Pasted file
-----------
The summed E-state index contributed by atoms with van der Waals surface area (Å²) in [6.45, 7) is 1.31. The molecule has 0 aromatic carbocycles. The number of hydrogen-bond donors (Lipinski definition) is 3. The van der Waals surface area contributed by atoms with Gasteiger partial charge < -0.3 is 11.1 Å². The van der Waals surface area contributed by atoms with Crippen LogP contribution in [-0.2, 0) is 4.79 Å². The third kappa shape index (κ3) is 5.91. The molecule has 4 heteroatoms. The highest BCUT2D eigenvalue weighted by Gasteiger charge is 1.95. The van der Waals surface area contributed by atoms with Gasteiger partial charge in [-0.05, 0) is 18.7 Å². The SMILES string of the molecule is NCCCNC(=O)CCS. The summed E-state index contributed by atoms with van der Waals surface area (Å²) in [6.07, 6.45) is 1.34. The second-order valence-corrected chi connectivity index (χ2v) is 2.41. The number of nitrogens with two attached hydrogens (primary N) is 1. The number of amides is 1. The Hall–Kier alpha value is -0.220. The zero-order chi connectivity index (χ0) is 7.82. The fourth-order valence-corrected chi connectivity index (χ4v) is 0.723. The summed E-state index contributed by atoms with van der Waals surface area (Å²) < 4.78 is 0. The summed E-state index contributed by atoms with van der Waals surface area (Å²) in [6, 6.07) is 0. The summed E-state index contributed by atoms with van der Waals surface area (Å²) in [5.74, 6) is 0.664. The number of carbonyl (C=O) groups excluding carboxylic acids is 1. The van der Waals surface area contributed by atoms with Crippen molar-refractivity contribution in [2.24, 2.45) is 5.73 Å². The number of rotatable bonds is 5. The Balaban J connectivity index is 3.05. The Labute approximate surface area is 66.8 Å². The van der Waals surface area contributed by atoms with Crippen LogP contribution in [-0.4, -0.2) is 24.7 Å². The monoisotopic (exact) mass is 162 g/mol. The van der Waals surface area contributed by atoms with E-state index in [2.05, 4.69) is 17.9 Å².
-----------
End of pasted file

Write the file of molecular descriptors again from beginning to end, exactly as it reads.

The summed E-state index contributed by atoms with van der Waals surface area (Å²) in [6.45, 7) is 1.31. The molecule has 0 aromatic carbocycles. The number of hydrogen-bond donors (Lipinski definition) is 3. The van der Waals surface area contributed by atoms with Gasteiger partial charge < -0.3 is 11.1 Å². The van der Waals surface area contributed by atoms with Crippen LogP contribution in [-0.2, 0) is 4.79 Å². The third kappa shape index (κ3) is 5.91. The molecule has 4 heteroatoms. The highest BCUT2D eigenvalue weighted by Gasteiger charge is 1.95. The van der Waals surface area contributed by atoms with Gasteiger partial charge in [-0.05, 0) is 18.7 Å². The SMILES string of the molecule is NCCCNC(=O)CCS. The summed E-state index contributed by atoms with van der Waals surface area (Å²) in [6.07, 6.45) is 1.34. The second-order valence-corrected chi connectivity index (χ2v) is 2.41. The number of nitrogens with two attached hydrogens (primary N) is 1. The number of amides is 1. The Hall–Kier alpha value is -0.220. The zero-order chi connectivity index (χ0) is 7.82. The fourth-order valence-corrected chi connectivity index (χ4v) is 0.723. The summed E-state index contributed by atoms with van der Waals surface area (Å²) < 4.78 is 0. The summed E-state index contributed by atoms with van der Waals surface area (Å²) in [6, 6.07) is 0. The summed E-state index contributed by atoms with van der Waals surface area (Å²) in [5.74, 6) is 0.664. The number of carbonyl (C=O) groups excluding carboxylic acids is 1. The van der Waals surface area contributed by atoms with Crippen molar-refractivity contribution in [2.24, 2.45) is 5.73 Å². The number of rotatable bonds is 5. The Balaban J connectivity index is 3.05. The Labute approximate surface area is 66.8 Å². The van der Waals surface area contributed by atoms with Crippen LogP contribution in [-0.4, -0.2) is 24.7 Å². The monoisotopic (exact) mass is 162 g/mol. The van der Waals surface area contributed by atoms with E-state index in [2.05, 4.69) is 17.9 Å².